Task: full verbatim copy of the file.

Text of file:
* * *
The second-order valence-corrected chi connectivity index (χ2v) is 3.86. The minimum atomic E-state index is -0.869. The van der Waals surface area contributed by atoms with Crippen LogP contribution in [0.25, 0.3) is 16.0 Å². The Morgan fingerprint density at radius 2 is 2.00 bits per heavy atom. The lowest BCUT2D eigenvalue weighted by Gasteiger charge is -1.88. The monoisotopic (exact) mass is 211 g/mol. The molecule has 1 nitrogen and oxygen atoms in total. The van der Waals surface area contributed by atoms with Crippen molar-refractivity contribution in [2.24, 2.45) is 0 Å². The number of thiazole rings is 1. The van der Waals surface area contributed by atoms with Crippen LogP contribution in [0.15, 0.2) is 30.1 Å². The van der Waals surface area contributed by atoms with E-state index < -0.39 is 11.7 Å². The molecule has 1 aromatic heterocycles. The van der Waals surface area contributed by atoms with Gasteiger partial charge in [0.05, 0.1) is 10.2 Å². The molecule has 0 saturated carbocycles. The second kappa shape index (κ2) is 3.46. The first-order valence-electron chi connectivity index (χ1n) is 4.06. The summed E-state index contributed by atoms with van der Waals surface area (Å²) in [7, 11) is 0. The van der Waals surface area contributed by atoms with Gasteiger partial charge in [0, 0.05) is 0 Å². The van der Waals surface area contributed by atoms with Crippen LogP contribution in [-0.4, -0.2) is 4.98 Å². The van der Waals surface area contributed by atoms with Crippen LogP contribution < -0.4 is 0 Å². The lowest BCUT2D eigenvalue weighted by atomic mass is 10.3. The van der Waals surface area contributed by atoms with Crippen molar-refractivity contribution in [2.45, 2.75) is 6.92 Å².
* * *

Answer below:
The second-order valence-corrected chi connectivity index (χ2v) is 3.86. The minimum atomic E-state index is -0.869. The van der Waals surface area contributed by atoms with Crippen LogP contribution in [0.25, 0.3) is 16.0 Å². The Morgan fingerprint density at radius 2 is 2.00 bits per heavy atom. The lowest BCUT2D eigenvalue weighted by Gasteiger charge is -1.88. The monoisotopic (exact) mass is 211 g/mol. The molecule has 1 nitrogen and oxygen atoms in total. The van der Waals surface area contributed by atoms with Crippen molar-refractivity contribution in [2.24, 2.45) is 0 Å². The number of thiazole rings is 1. The van der Waals surface area contributed by atoms with Crippen LogP contribution in [0.15, 0.2) is 30.1 Å². The van der Waals surface area contributed by atoms with E-state index < -0.39 is 11.7 Å². The molecule has 1 aromatic heterocycles. The van der Waals surface area contributed by atoms with Gasteiger partial charge in [0.05, 0.1) is 10.2 Å². The molecule has 0 saturated carbocycles. The second kappa shape index (κ2) is 3.46. The first-order valence-electron chi connectivity index (χ1n) is 4.06. The summed E-state index contributed by atoms with van der Waals surface area (Å²) in [7, 11) is 0. The van der Waals surface area contributed by atoms with Gasteiger partial charge in [0, 0.05) is 0 Å². The van der Waals surface area contributed by atoms with Crippen LogP contribution in [-0.4, -0.2) is 4.98 Å². The van der Waals surface area contributed by atoms with Crippen LogP contribution < -0.4 is 0 Å². The lowest BCUT2D eigenvalue weighted by atomic mass is 10.3. The van der Waals surface area contributed by atoms with Crippen molar-refractivity contribution in [2.45, 2.75) is 6.92 Å².